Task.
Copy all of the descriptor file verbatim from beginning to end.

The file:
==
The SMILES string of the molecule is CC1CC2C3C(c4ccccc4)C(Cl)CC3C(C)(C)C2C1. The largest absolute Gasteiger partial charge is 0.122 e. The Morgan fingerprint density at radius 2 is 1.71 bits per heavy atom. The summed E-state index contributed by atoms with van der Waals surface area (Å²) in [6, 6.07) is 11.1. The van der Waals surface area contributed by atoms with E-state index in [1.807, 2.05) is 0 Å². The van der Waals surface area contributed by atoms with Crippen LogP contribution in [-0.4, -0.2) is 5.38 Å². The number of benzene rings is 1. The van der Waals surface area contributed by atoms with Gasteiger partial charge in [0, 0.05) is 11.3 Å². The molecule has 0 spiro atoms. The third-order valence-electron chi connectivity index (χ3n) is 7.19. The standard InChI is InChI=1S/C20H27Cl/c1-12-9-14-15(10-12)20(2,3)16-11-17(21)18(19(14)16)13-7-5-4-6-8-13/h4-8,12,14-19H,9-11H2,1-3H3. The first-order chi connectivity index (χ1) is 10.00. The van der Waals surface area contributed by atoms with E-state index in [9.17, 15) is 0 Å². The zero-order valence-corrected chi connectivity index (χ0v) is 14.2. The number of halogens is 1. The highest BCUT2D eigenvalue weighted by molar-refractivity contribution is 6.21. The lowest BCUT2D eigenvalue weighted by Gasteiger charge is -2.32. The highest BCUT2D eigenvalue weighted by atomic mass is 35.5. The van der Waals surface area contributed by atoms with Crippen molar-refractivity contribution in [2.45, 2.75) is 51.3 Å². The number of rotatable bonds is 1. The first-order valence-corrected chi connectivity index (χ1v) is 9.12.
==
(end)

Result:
The SMILES string of the molecule is CC1CC2C3C(c4ccccc4)C(Cl)CC3C(C)(C)C2C1. The largest absolute Gasteiger partial charge is 0.122 e. The Morgan fingerprint density at radius 2 is 1.71 bits per heavy atom. The summed E-state index contributed by atoms with van der Waals surface area (Å²) in [6, 6.07) is 11.1. The van der Waals surface area contributed by atoms with E-state index in [1.807, 2.05) is 0 Å². The van der Waals surface area contributed by atoms with Crippen LogP contribution in [-0.4, -0.2) is 5.38 Å². The number of benzene rings is 1. The van der Waals surface area contributed by atoms with Gasteiger partial charge in [0, 0.05) is 11.3 Å². The molecule has 0 spiro atoms. The third-order valence-electron chi connectivity index (χ3n) is 7.19. The standard InChI is InChI=1S/C20H27Cl/c1-12-9-14-15(10-12)20(2,3)16-11-17(21)18(19(14)16)13-7-5-4-6-8-13/h4-8,12,14-19H,9-11H2,1-3H3. The first-order chi connectivity index (χ1) is 10.00. The van der Waals surface area contributed by atoms with E-state index in [9.17, 15) is 0 Å². The zero-order valence-corrected chi connectivity index (χ0v) is 14.2. The number of halogens is 1. The highest BCUT2D eigenvalue weighted by molar-refractivity contribution is 6.21. The lowest BCUT2D eigenvalue weighted by Gasteiger charge is -2.32. The highest BCUT2D eigenvalue weighted by atomic mass is 35.5. The van der Waals surface area contributed by atoms with Crippen molar-refractivity contribution in [2.45, 2.75) is 51.3 Å². The number of rotatable bonds is 1. The first-order valence-corrected chi connectivity index (χ1v) is 9.12.